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Dear Annie,
Sorry to hear about you and Simon. What’s the deal with this Chester guy? Are you interested, trying to get Simon ticked off, or really just friends? I feel like I’m watching a soap opera. No offense. My advise –not that you asked this time, smart girl- is to have it out with old S. one more time. If he’s moving on, at least you’ll know…of course, that does leave you an enormous house to deal with...

Well, I got a report from Tia. She’s done more research on this Stoney Grove stuff than I have on my dissertation…Here’s the scoop. In the 1690s, Edmund Rawlins, an Englishman, created a sugar plantation on Nevis, just outside of Charleston (on the Caribbean side of the island). He died in 1703 and left the estate to his son, Edmund, who built a house there and visited periodically while maintaining an estate somewhere in England. When he died in 1719, his son George inherited the West Indian property and moved in, marrying a local planter’s daughter named Priscilla Worthington. They lived at Stoney Grove until 1750, when he and his family moved back to England. His son, whose name was —you guessed it, Edmund— was raised on the island and as an adult went back and forth between England and Nevis until he moved permanently to Stoney Grove in 1771. He’s buried at St. John’s church in Fig Tree. His son George inherited the property in 1780. He lived in England, never married and apparently didn’t come out to check on the place very often. At his death in 1800, he left the estate to his younger brother James, who ran it from England until 1833, when he died.  One of his sons, Henry, kept the property for a decade or so, then sold it to an American businessman. Apparently the sugar market dissolved after emancipation in the 1830s and Rawlins was lucky to find a buyer. The American, Francis Matthews, lost his shirt and basically abandoned the place.  The government took it over during the later 19th century and it is still owned by them today.   The sugar works are still visible, but the rest of it is gone.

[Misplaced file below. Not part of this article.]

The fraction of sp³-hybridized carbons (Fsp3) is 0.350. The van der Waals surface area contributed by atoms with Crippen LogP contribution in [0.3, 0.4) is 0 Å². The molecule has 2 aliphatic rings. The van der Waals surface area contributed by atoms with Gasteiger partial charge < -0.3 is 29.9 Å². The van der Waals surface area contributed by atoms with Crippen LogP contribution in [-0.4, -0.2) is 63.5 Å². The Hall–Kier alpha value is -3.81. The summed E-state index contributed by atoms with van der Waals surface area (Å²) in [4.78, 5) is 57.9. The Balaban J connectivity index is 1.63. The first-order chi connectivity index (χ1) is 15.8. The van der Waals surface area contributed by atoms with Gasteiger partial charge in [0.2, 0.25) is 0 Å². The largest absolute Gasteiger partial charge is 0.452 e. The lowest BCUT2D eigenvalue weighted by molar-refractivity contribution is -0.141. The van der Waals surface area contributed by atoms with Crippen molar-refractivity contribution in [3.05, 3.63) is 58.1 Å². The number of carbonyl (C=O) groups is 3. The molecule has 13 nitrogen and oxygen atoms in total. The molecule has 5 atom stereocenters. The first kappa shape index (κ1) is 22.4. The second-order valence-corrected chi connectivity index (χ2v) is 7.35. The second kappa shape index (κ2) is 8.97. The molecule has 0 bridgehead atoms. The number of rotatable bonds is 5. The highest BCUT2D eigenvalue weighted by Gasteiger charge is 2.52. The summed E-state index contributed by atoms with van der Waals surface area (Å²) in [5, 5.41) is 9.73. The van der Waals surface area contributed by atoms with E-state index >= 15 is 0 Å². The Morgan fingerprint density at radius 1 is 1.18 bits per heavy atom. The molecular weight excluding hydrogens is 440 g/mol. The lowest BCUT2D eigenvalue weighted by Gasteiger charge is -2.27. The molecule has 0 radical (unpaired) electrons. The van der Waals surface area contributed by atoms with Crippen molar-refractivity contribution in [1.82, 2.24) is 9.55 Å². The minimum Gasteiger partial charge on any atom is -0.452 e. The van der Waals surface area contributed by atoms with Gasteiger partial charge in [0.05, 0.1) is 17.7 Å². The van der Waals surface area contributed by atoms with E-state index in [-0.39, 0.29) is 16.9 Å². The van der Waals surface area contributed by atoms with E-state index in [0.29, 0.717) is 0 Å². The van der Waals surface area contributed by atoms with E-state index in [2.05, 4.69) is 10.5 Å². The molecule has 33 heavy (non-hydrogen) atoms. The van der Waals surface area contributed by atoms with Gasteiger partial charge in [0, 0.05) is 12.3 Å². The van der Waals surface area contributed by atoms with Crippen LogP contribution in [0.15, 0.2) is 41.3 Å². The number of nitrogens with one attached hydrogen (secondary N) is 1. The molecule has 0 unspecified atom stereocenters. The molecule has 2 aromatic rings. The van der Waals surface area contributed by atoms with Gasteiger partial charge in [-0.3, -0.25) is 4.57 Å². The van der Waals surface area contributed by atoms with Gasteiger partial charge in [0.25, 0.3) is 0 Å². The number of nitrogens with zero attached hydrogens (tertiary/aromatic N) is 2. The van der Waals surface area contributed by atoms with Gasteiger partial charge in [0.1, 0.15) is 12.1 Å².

Tia sent me a bunch of dates and lists of children and such, but that’s essentially the story.

I’ve made it through yet another jar of olives, and have given three away. I’m now craving those little after-dinner mints—you know, the chocolate ones with the green stuff inside. They’d all melt long before they got here, so I won’t ask you to send me any. Maybe when I come in the fall I’ll feast on beer and mints…I’m thinking about sometime in October. Is that good for you?

Hope all is well. If it is, give my love to Simon. If not, kick him for me.